Markieff Morris and the Suns are struggling at the bottom of the West, and owner Rob Sarver pointed to “millennial culture” as a reason for their setbacks.
Phoenix Suns owner Rob Sarver is grasping for excuses to explain why his team is stuck in the cellar of the Western Conference.
His latest: Blame it on the millennials.
“I’m not sure it’s just the NBA,” Sarver said. “My whole view of the millennial culture is that they have a tough time dealing with setbacks, and Markieff Morris is the perfect example. He had a setback with his brother in the offseason and he can’t seem to recover from it.”
There have been setbacks aplenty for the 12-25 Suns this season, and Morris has been at the core of them. He publicly requested a trade when his twin brother, Marcus, was shipped off to Detroit, and he was recently suspended two games for tossing a towel at head coach Jeff Hornacek after being sent to the bench.
Morris’ apparent attitude problem is not the sole reason Phoenix is the fourth-worst team in the NBA, nor is he reflective of an entire generation, but a didactic Sarver vented further about the perils of social media.
Brandon Knight is one of the Suns players in his early 20s who is expected to lead the team.
“I’m not sure if it’s the technology or the instant gratification of being online. But the other thing is, I’m not a fan of social media,” Sarver said. “I tell my kids it’s like Fantasy Land. The only thing people put online are good things that happen to them, or things they make up. And it creates unrealistic expectations. We’ve had a number of setbacks this year that have taken their toll on us, and we haven’t been resilient. Therefore, it’s up to our entire organization to step their game up.”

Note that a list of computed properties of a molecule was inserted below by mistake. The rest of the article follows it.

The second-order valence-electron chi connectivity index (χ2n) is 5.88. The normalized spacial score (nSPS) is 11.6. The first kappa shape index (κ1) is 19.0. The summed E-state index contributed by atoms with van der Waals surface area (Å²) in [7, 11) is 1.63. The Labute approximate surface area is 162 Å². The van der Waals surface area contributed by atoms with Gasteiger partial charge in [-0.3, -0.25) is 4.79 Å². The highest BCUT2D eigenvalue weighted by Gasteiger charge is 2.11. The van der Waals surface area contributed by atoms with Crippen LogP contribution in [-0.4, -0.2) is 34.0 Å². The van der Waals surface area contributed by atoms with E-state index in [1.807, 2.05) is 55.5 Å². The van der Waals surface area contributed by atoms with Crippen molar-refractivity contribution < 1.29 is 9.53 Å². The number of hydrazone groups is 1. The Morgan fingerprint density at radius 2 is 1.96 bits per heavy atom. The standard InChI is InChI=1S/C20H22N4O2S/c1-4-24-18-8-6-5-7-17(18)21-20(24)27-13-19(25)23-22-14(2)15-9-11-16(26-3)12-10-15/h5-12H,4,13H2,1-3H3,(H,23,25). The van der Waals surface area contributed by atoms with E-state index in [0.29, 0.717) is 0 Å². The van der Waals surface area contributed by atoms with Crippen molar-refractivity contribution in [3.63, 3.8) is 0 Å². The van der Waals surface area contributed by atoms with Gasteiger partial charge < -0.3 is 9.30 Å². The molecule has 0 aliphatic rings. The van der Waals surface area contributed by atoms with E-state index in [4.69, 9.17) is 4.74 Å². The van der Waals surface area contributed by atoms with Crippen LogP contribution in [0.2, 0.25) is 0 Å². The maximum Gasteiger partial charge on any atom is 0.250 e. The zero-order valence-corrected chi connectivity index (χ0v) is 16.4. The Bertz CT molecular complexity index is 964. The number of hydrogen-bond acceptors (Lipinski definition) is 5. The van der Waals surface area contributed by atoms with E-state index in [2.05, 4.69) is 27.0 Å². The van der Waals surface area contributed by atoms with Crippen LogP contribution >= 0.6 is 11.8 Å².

While the Suns are undeniably a young team relying on players like Devin Booker (19), Brandon Knight (24) and T.J. Warren (22) as leaders, they have only the 12th youngest roster in the league with an average age of 26. Every team’s average age is under 31, according to basketball-reference.com, making the NBA itself a league monopolized by millennials.
Sarver did accept some responsibility for the Suns’ recent woes. The 54-year-old said the blame “is to be shared from the top down,” and maintained that he wasn’t “shirking responsibility.”
Though he was a primary target in Sarver’s comments, Morris had little to say in response. With regard to Sarver saying millennials struggle to deal with setbacks, the 26-year-old forward was curt.
“I’m from Philly. I’ve been through adversity my whole life. That’s what I’ve got to say about that,” he said.
Responding to criticism has become something of a theme for Morris this season. He apologized to his coach and his teammates after the towel incident in December.
The public apology came via Twitter.